Tag Archives: Aslan

Review: The Last Battle

The Last Battle
The Last Battle by C.S. Lewis

My rating: 4 of 5 stars

I have finished my journey through the seven books of the Chronicles of Narnia in seven days. Quite an enjoyable trip!

This was the only book I rated four stars of the series. This is not because the story isn’t as good or as well written. I rather enjoyed it! The only reason I have marked it down is because I didn’t enjoy the pessimistic view of Lewis’s eschatology. It certainly came out in this story. Of course, many are upset by his welcoming the Calormene into Aslan’s country based on his faithful service to the god Tash. I don’t really understand why Lewis would write this, but it doesn’t detract from the story. These were probably the only two bits of Lewis’s theology that I either disagreed with or didn’t understand in the whole of the series.

I did notice one other thing throughout my reading of the series. Lewis spends much more time telling the story of the adventure than he does the results of the adventure. You will find that he tends to wrap things up ever so quickly in the final pages of the books. I think Lewis most certainly feels that the greater joy is found in the adventure than it is in the conclusion.

I am now off to read my companion tour guides to Narnia, Douglas Wilson’s What I Learned in Narnia and Michael Ward’s Planet Narnia.



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Review: The Magician’s Nephew

The Magician's Nephew
The Magician’s Nephew by C.S. Lewis

My rating: 5 of 5 stars

Today is day six, and I’ve finished the sixth of the seven Chronicles of Narnia: The Magician’s Nephew. This one is one of the favorites of my children. It is thoroughly enjoyable.

The Magician’s Nephew is the Genesis of Chronicles of Narnia. It has inspired me to want to read Silmarillion, the Genesis of Middle Earth. Reading how these great authors describe the genesis of their own worlds brings evokes thoughts of the beauty of our own Genesis in our minds.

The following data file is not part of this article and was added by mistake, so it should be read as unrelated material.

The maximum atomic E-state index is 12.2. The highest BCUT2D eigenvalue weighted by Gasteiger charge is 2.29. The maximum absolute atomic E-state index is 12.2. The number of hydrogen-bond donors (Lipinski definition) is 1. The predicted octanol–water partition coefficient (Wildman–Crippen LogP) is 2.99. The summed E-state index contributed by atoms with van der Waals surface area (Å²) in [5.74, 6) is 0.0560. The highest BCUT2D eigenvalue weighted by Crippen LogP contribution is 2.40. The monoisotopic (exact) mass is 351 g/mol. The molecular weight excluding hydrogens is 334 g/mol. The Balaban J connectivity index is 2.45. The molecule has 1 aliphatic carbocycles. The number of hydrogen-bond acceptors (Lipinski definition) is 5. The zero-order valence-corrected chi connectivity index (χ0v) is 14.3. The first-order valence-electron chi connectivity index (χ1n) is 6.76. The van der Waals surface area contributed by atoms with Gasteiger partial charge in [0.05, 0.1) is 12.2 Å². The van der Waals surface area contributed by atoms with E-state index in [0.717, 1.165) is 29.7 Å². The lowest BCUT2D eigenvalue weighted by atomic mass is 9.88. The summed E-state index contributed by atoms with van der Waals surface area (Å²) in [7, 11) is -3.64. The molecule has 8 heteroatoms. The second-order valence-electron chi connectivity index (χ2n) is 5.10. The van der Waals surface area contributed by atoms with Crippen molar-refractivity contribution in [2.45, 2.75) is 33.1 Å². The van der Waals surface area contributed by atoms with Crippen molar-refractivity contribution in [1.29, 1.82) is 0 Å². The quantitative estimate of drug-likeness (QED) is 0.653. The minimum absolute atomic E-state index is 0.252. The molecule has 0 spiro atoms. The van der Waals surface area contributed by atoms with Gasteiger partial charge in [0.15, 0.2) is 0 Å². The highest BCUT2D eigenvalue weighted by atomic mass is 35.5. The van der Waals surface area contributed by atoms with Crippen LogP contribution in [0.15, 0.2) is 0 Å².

The idea that Aslan sang Narnia into existence makes it more obvious that God’s speaking our world into existence most certainly would have been His singing it into existence. Oh to have been there to see the stars and trees and creation dancing the divine dance of creation!

This too is a must read.



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Review: The Horse and His Boy

The Horse and His Boy
The Horse and His Boy by C.S. Lewis

My rating: 5 of 5 stars

Book five. A fun book and highly recommended, just as are all of the others.

The story of the lion scratching Aravis’ back, or walking along the ledge with Shasta, are great stories, often used as sermon illustrations and lessons. C.S. Lewis is a masterful storyteller and works so much of the truth of Scripture into his stories.

You can’t help but to fall in love with Narnia or her inhabitants.



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My Summer Vacation in Narnia

I’ve got a plan to read through the entire Chronicles of Narnia this summer. Initially, my plan is to read a book a day to complete the trip in a week. I’m on track so far, but this is only day two. I’ve been there before, but it has been a long time since I’ve experienced the whole of Narnia.

In order to get more bang for my buck, I’ve hired a couple of tour guides for my trip. Once I’ve read each of the seven books, I’m going to follow them up with Douglas Wilson’s What I Learned in Narnia and Michael Ward’s Planet Narnia: The Seven Heavens in the Imagination of C.S. Lewis. This may be one of my best vacations ever!

If all goes well, I should have plenty of time this summer for another vacation. Right now, I’m leaning toward a return trip to the Shire and Middle Earth. If it works out, I’ll read J.R.R. Tolkien’s The Hobbit and The Lord of the Rings series. My tour guide for that trip will be Peter Kreeft’s The Philosophy of Tolkien: The Worldview Behind the Lord of the Rings, which I’ll read after I finish the four Middle Earth books.

I’m not looking for prayers for safe travel, only good travel. Just as Mr. Beaver replied to Lucy when asked if Aslan was safe.

‘Safe?’ said Mr. Beaver. ‘Don’t you hear what Mrs. Beaver tells you? Who said anything about safe? ‘Course he isn’t safe. But he’s good. He’s the King, I tell you.’

Is the Jesus of Christmas Safe?

“If there’s anyone who can appear before Aslan without their knees knocking, they’re either braver than me or else just silly.”

“Then he isn’t safe,” asked Lucy.

“Safe?” said Mr. Beaver. “Don’t you heart what Mrs. Beaver tells you? Who said anything about safe? Of course he isn’t safe. But he’s good. He’s the King, I tell you.”

Merry Christmas! All hail the King of kings!